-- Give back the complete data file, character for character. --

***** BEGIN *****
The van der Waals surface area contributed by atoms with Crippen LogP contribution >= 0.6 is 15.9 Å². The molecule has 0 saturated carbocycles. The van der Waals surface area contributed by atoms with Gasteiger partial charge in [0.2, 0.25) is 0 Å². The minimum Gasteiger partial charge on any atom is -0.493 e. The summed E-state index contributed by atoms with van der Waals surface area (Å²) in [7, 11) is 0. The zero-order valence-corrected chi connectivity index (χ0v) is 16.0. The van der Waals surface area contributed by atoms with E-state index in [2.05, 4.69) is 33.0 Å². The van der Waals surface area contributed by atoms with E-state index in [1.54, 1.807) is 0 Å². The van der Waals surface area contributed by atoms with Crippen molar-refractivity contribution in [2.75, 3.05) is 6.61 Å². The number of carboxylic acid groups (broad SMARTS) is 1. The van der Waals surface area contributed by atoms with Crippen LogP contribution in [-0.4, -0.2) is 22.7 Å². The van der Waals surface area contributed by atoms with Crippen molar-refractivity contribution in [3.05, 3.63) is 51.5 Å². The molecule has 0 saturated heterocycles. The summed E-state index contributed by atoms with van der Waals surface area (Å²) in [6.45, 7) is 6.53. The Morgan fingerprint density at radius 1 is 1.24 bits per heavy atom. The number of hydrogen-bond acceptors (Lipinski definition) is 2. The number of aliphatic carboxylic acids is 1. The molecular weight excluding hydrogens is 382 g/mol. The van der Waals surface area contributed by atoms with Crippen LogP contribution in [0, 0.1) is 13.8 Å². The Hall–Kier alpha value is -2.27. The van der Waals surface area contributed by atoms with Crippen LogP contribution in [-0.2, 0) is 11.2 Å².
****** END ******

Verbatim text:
The van der Waals surface area contributed by atoms with Crippen LogP contribution >= 0.6 is 15.9 Å². The molecule has 0 saturated carbocycles. The van der Waals surface area contributed by atoms with Gasteiger partial charge in [0.2, 0.25) is 0 Å². The minimum Gasteiger partial charge on any atom is -0.493 e. The summed E-state index contributed by atoms with van der Waals surface area (Å²) in [7, 11) is 0. The zero-order valence-corrected chi connectivity index (χ0v) is 16.0. The van der Waals surface area contributed by atoms with E-state index in [2.05, 4.69) is 33.0 Å². The van der Waals surface area contributed by atoms with E-state index in [1.54, 1.807) is 0 Å². The van der Waals surface area contributed by atoms with Crippen molar-refractivity contribution in [2.75, 3.05) is 6.61 Å². The number of carboxylic acid groups (broad SMARTS) is 1. The van der Waals surface area contributed by atoms with Crippen LogP contribution in [-0.4, -0.2) is 22.7 Å². The van der Waals surface area contributed by atoms with Crippen molar-refractivity contribution in [3.05, 3.63) is 51.5 Å². The molecule has 0 saturated heterocycles. The summed E-state index contributed by atoms with van der Waals surface area (Å²) in [6.45, 7) is 6.53. The Morgan fingerprint density at radius 1 is 1.24 bits per heavy atom. The number of hydrogen-bond acceptors (Lipinski definition) is 2. The number of aliphatic carboxylic acids is 1. The molecular weight excluding hydrogens is 382 g/mol. The van der Waals surface area contributed by atoms with Crippen LogP contribution in [0, 0.1) is 13.8 Å². The Hall–Kier alpha value is -2.27. The van der Waals surface area contributed by atoms with Crippen LogP contribution in [-0.2, 0) is 11.2 Å².